Many families have been adopting new dogs during the COVID-19 pandemic to help keep anxieties low and spirits high. But how do you know whether your family is ready for a new furry friend or whether getting a dog is just wishful quarantine thinking? Here are five signs your family is ready to take on the responsibility of a new dog without things getting too hairy.

1. You’re not planning to move anytime soon

If you don’t plan on moving anytime soon and you enjoy your current living space, it could be time to get a dog. Dogs, especially puppies, can become anxious when moving frequently due to frequent noise, different smells, and movers coming in and out of the house. Think of how often you’ve moved in the past five years. Up to 43 million Americans move every year, and there’s a chance the COVID-19 pandemic may have shown you just how much you dislike your current home. If you know you’re getting ready to move soon, consider waiting until you’ve settled down to introduce a new furry friend into the family.

2. You have a backyard that’s just big enough

It’s often recommended to have a decent-sized yard before you decide to get a dog. This ensures your furry friend has plenty of room to run around and use the bathroom when they need to. Just be sure if you do have a yard that the yard has the right type of fence. About 85% of homes built prior to 1980 are in need of some type of home improvement, and the chain-link fences that are commonly used for backyards aren’t always dog-friendly. Consider installing a wooden fence instead to make sure your new dog is safe and secure while they’re playing.

3. You can afford veterinary services

Just like when you’re having a child, it’s important to consider where you stand financially before you decide to get a dog. Your dog is going to need to visit the veterinarian at least once a year for an annual check-up or even more frequently if they’re not in the best health. A new puppy or an older dog may need to visit the veterinarian at least once every six months.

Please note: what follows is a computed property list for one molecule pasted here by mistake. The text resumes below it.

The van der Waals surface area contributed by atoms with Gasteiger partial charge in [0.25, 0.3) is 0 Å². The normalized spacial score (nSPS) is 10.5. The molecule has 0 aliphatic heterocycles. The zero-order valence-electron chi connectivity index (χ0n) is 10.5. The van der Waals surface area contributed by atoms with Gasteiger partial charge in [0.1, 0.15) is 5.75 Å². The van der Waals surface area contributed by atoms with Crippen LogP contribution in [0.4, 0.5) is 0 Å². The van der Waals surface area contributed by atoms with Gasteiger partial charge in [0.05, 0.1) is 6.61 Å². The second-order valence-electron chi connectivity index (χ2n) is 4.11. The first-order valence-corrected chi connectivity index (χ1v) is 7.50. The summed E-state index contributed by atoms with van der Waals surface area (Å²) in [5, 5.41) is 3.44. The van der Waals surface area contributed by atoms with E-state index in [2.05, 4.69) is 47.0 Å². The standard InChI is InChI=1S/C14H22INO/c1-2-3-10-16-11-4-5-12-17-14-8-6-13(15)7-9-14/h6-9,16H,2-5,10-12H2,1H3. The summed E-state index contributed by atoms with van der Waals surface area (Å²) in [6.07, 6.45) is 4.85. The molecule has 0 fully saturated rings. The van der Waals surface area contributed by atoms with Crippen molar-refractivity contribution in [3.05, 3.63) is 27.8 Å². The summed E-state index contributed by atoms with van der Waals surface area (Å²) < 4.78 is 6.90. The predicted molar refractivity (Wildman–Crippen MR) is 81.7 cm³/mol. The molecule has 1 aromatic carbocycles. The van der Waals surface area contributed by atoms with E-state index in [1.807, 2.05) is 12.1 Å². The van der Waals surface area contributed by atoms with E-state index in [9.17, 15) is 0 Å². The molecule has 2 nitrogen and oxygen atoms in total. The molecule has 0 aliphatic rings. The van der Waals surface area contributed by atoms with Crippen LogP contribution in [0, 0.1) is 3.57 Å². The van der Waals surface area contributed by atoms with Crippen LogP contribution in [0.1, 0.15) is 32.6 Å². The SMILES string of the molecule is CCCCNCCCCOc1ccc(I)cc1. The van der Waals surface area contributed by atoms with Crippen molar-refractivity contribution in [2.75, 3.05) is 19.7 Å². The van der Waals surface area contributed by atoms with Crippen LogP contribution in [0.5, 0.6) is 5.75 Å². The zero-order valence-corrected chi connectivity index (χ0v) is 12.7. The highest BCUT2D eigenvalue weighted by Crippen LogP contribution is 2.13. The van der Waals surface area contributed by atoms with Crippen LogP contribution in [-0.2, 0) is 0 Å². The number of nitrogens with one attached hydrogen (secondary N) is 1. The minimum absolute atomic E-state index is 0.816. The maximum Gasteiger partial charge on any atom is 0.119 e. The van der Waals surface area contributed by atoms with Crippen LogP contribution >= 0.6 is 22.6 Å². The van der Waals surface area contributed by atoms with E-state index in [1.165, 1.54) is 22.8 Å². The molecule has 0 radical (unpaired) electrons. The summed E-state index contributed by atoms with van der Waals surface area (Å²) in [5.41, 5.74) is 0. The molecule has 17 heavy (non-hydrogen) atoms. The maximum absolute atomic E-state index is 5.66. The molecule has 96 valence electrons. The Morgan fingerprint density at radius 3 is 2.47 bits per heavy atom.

A routine check-up at the vet typically costs around $45 to $55 whereas vaccinations will cost anywhere between $15 to $30. Depending on your dog’s health, certain exams and treatments can get a little more expensive. For instance, a heartworm test is only around $50, but heartworm treatment can range from $400 to $1,000. What’s more, while it might be sad to think about, it’s also important to consider how you might afford your pet’s aftercare. Cremation, which is the number one choice of pet owners, can range between $100 to $300. Fortunately, pet insurance can help to make these different expenses more affordable, especially routine expenses such as vaccinations and teeth cleaning.

4. You have the time

It’s crucial to ask yourself whether you actually have the free time to take care of a new dog before you start to seriously consider getting one. Your dog will need time to play, go on walks, and go to the bathroom regularly. That means you need to be flexible with your hours. Keep in mind your dog’s training needs, too. If you’re planning on getting a new puppy, they’ll not only need basic training but they’ll also need training on being left alone for a few hours. An anxious dog is a destructive dog.

Getting a dog is exciting, but it’s also a big responsibility that can’t be taken lightly. Be sure that you and your family are able to take on that responsibility both physically and financially before making any major decisions. The more prepared you are for a dog, the happier both you and your furry friend will be.